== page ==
And when we're doing this garbage collection, it's an ideal time for the OS file system to optimise its storage — to defragment or do whatever else it wants (combining data extents, recompressing, data de-duplication, etc.). It can even play tricks like writing new data out in a suboptimal but fast fashion, and then only optimising it later when it gets garbage collected. But when the "disk" is doing this for us behind our back in its own internal file system, we don't get the opportunity to do so.
I don't think Ted is right that the flash hardware is in the best place to handle "failures of its cells". In the SSD model, the flash hardware doesn't do that anyway — it's done by the file system on the embedded microcontroller sitting next next to the flash.
I am certain that we can do better than that in our own file system code. All we need is a small amount of information from the flash. Telling us about ECC corrections is a first step, of course — when we had to correct a bunch of flipped bits using ECC, it's getting on for time to GC the eraseblock in question, writing out a clean copy of the data elsewhere. And there are technical reasons why we'll also want the flash to be able to say "please can you GC eraseblock #XX soon".
But I see absolutely no reason why we should put up with the "hardware" actually doing that kind of thing for us, behind our back. And badly.
Admittedly, the need to support legacy environments like DOS and to provide INT 13h "DISK BIOS" calls or at least a "block device" driver will never really go away. But that's not a problem. There are plenty of examples of translation layers done in software, where the OS really does have access to the real flash but still presents a block device driver to the OS. Linux has about 5 of them already. The corresponding "dumb" devices (like the M-Systems DiskOnChip which used to be extremely popular) are great for Linux, because we can use real file systems on them directly.
At the very least, we want the "intelligent" SSD devices to have a pass-through mode, so that we can talk directly to the underlying flash medium. That would also allow us to try to recover our data when the internal "file system" screws up, as well as allowing us to do things properly from our own OS file system code.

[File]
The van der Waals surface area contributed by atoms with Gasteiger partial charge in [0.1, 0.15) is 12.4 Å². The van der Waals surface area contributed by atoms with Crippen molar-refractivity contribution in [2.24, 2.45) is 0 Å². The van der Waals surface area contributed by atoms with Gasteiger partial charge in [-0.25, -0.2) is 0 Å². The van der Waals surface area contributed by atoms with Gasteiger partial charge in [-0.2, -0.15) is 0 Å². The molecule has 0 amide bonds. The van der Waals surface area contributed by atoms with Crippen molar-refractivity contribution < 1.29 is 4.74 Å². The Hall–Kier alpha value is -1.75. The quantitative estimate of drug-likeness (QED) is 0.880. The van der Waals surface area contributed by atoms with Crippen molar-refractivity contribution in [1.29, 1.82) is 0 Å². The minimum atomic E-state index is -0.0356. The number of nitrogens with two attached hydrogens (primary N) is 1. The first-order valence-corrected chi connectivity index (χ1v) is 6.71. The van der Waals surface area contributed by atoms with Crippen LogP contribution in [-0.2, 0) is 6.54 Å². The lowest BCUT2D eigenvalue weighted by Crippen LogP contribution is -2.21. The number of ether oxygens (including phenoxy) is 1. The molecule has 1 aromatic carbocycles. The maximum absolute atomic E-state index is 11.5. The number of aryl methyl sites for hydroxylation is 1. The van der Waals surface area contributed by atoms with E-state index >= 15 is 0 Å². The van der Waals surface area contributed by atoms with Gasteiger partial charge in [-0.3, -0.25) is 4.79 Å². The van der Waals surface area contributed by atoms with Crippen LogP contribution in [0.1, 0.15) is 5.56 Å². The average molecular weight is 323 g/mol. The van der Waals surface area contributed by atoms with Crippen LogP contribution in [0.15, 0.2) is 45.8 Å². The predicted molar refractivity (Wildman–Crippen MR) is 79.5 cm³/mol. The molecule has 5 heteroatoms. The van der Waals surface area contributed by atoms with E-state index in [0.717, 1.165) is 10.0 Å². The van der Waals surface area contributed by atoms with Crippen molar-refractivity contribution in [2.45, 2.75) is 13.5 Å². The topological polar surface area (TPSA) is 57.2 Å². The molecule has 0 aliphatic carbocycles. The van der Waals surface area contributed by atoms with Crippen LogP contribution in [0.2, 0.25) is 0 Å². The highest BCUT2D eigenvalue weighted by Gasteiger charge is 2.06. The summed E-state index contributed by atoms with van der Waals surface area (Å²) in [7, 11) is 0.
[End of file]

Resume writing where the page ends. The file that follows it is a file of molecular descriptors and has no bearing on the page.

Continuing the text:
Now, I'm not suggesting that we already have file system code which can do things better; we don't. I wrote a file system which works on real flash, but I wrote it 8 years ago and it was designed for 16-32MiB of bitbanged NOR flash. We pushed it to work on 1GiB of NAND (and even using DMA!) for OLPC, but that is fairly much the limit of how far we'll get it to scale.
We do, however, have a lot of interesting new work such as UBI and UBIFS, which is rapidly taking the place of JFFS2 in the real world. The btrfs design also lends itself very well to working on real flash, because of the way it doesn't overwrite data in-place. I plan to have btrfs-on-flash, or at least btrfs-on-UBI, working fairly soon.
And, of course, we even have the option of using translation layers in software. That's how I tested the TRIM support when I added it to the kernel; by adding it to our existing flash translation layer implementations. Because when this stuff is done in software, we can work on it and improve it.
So I am entirely confident that we can do much better in software — and especially in open source software — than an SSD could ever do internally.
Let's not be so quick to assume that letting the 'hardware' do it for us is the right thing to do, just because it was right 20 years ago for hard drives do to something which seems vaguely similar at first glance.
Yes, we need the hardware to give us some hints about what's going on, as I mentioned above. But that's about as far as the complexity needs to go; don't listen to the people who tell you that the OS would need to know all kinds of details about the internal geometry of the device, which will be changing from month to month as technology progresses. The basic NAND flash technology hasn't changed that much in the last ten years, and existing file systems which operate on NAND haven't had to make many adjustments to keep up at all.